Asia to Europe ocean freight slumped to unprecedented lows and while trans-pacific rates were steadier they were still on the decline. Air freight rates had been stuck in the single-digit zone since late February.

The pessimissim was founded on the fact that European countries remained heavily in debt and their currency was suffering against the US dollar.

Added to that Chinese interest rates were further lowered, indicating signs of a slipping economy, so there was no immeadiate cause for future optimism in the world freight market.

Also, Hong Kong shippers were showing no sympathy for shipping lines as they saw little benefit from the low freight rates offered to overseas buyers which penalised Hong Kong shippers as shipping lines are seeking compensation through surcharge increases.

Much worse was the fact that shipping lines were threatening to switch all their services from Hong Kong if the Hong Kong Competition Commission failed to grant exemption from competition laws.

Belt And Road Can Boost Business

The hot topic in September and October was “Belt and Road”. The subject had attracted substantial attention, not only because it was a cornerstone of Chinese policy, but also it was seen as a wonderful opportunity for the business sector.

The advice offered was that the region should aim to build a common trading e-platform that would allow all stakeholders, including the various customs and regulatory authorities, traders and operators to complete all clearance and transactions.

Hong Kong was said to be in an ideal position to operate such a platform. Given its neutrality, the freedom of movement of personnel, information and monies, and superb information technology infrastructure, it was deemed to be well suited to perform a central clearance role of data, customs and other trading documents.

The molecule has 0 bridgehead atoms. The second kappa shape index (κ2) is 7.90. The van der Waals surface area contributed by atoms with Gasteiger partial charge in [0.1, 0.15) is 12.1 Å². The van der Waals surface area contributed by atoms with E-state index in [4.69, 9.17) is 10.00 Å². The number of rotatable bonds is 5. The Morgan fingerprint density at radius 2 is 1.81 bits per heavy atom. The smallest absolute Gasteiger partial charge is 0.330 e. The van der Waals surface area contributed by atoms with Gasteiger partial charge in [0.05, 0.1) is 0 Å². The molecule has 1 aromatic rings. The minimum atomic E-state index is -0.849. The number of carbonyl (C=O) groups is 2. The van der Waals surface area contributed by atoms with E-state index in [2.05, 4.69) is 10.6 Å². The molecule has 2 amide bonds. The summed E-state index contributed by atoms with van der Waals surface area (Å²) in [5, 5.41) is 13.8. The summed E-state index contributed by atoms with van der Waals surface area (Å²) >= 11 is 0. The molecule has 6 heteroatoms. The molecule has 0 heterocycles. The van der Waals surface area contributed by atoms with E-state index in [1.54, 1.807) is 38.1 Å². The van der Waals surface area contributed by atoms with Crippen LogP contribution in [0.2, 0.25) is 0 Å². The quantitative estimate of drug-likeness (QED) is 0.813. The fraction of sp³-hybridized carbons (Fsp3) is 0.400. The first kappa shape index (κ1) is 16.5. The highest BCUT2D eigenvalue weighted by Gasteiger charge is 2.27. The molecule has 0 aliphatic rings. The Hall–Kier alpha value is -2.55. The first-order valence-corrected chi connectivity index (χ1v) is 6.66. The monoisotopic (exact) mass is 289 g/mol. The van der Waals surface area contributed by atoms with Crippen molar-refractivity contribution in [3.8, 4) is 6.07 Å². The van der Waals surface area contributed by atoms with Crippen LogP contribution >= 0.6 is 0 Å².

Of course, it was recognised that there would be other parties interested in performing such tasks and that Hong Kong would have competition; that said, it was recommended that quick action was required.

Chinese Pledge Action Over Surcharges

The November and December focus was on the Chinese Ministry of Communication announcement that it would investigate the surcharge structure and collection of shipping lines. The intention was to rationalise and regulate market surcharges.

The move immediately prompted some shipping lines to lower the level of some surcharges, while others combined some surcharges.

However, it was recognised at the time that the overwhelming majority of the charges that were being cancelled, or charge level reduced, were optional charges.

Furthermore, it was said that shipping lines hardly seem to have shown any real intention of changing the bread-and-butter charges, which formed the main costs. In other words, the overall impact, as far as relief of burden for shippers is concerned, was seen as minimal.

It was further stated that the strange names and nature of the surcharges demonstrated how unreasonable and unjustifiable all these surcharges were and how weak the bargaining position of shippers was, vis-a-vis the shipping lines, in rejecting such ridiculous charges.